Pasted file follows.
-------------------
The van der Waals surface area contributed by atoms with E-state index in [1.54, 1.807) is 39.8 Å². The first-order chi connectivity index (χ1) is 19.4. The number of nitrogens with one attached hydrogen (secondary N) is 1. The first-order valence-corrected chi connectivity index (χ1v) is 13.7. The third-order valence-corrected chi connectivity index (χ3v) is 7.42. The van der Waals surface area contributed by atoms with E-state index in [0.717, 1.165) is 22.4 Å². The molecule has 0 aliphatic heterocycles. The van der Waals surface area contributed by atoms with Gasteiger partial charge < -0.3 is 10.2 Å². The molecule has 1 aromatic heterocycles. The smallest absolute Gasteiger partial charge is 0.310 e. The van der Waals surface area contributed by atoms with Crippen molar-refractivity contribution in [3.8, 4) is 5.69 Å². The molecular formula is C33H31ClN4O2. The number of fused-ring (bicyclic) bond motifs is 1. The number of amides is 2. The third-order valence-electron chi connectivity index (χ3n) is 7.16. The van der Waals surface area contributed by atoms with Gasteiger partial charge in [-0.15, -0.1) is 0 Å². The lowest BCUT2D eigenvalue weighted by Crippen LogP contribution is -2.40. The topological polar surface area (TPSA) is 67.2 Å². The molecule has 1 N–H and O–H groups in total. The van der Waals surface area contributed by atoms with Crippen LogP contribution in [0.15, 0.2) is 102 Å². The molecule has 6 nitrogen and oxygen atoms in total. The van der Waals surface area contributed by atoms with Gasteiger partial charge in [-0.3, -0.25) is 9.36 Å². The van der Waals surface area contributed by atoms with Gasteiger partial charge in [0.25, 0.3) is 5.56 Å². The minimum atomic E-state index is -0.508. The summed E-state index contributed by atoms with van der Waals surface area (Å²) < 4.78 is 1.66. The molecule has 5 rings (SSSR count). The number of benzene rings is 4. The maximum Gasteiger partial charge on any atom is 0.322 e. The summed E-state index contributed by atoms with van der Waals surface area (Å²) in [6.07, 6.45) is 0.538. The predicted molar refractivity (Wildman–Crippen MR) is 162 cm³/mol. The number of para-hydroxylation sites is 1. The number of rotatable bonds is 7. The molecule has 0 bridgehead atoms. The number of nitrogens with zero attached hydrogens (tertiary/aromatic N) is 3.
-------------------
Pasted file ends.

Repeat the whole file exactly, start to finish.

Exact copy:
The van der Waals surface area contributed by atoms with E-state index in [1.54, 1.807) is 39.8 Å². The first-order chi connectivity index (χ1) is 19.4. The number of nitrogens with one attached hydrogen (secondary N) is 1. The first-order valence-corrected chi connectivity index (χ1v) is 13.7. The third-order valence-corrected chi connectivity index (χ3v) is 7.42. The van der Waals surface area contributed by atoms with E-state index in [0.717, 1.165) is 22.4 Å². The molecule has 0 aliphatic heterocycles. The van der Waals surface area contributed by atoms with Gasteiger partial charge < -0.3 is 10.2 Å². The molecule has 1 aromatic heterocycles. The smallest absolute Gasteiger partial charge is 0.310 e. The van der Waals surface area contributed by atoms with Crippen molar-refractivity contribution in [3.8, 4) is 5.69 Å². The molecular formula is C33H31ClN4O2. The number of fused-ring (bicyclic) bond motifs is 1. The number of amides is 2. The third-order valence-electron chi connectivity index (χ3n) is 7.16. The van der Waals surface area contributed by atoms with Gasteiger partial charge in [-0.15, -0.1) is 0 Å². The lowest BCUT2D eigenvalue weighted by Crippen LogP contribution is -2.40. The topological polar surface area (TPSA) is 67.2 Å². The molecule has 1 N–H and O–H groups in total. The van der Waals surface area contributed by atoms with Crippen LogP contribution in [0.15, 0.2) is 102 Å². The molecule has 6 nitrogen and oxygen atoms in total. The van der Waals surface area contributed by atoms with Gasteiger partial charge in [-0.3, -0.25) is 9.36 Å². The van der Waals surface area contributed by atoms with Gasteiger partial charge in [0.25, 0.3) is 5.56 Å². The minimum atomic E-state index is -0.508. The summed E-state index contributed by atoms with van der Waals surface area (Å²) < 4.78 is 1.66. The molecule has 5 rings (SSSR count). The number of benzene rings is 4. The maximum Gasteiger partial charge on any atom is 0.322 e. The summed E-state index contributed by atoms with van der Waals surface area (Å²) in [6.07, 6.45) is 0.538. The predicted molar refractivity (Wildman–Crippen MR) is 162 cm³/mol. The number of para-hydroxylation sites is 1. The number of rotatable bonds is 7. The molecule has 0 bridgehead atoms. The number of nitrogens with zero attached hydrogens (tertiary/aromatic N) is 3.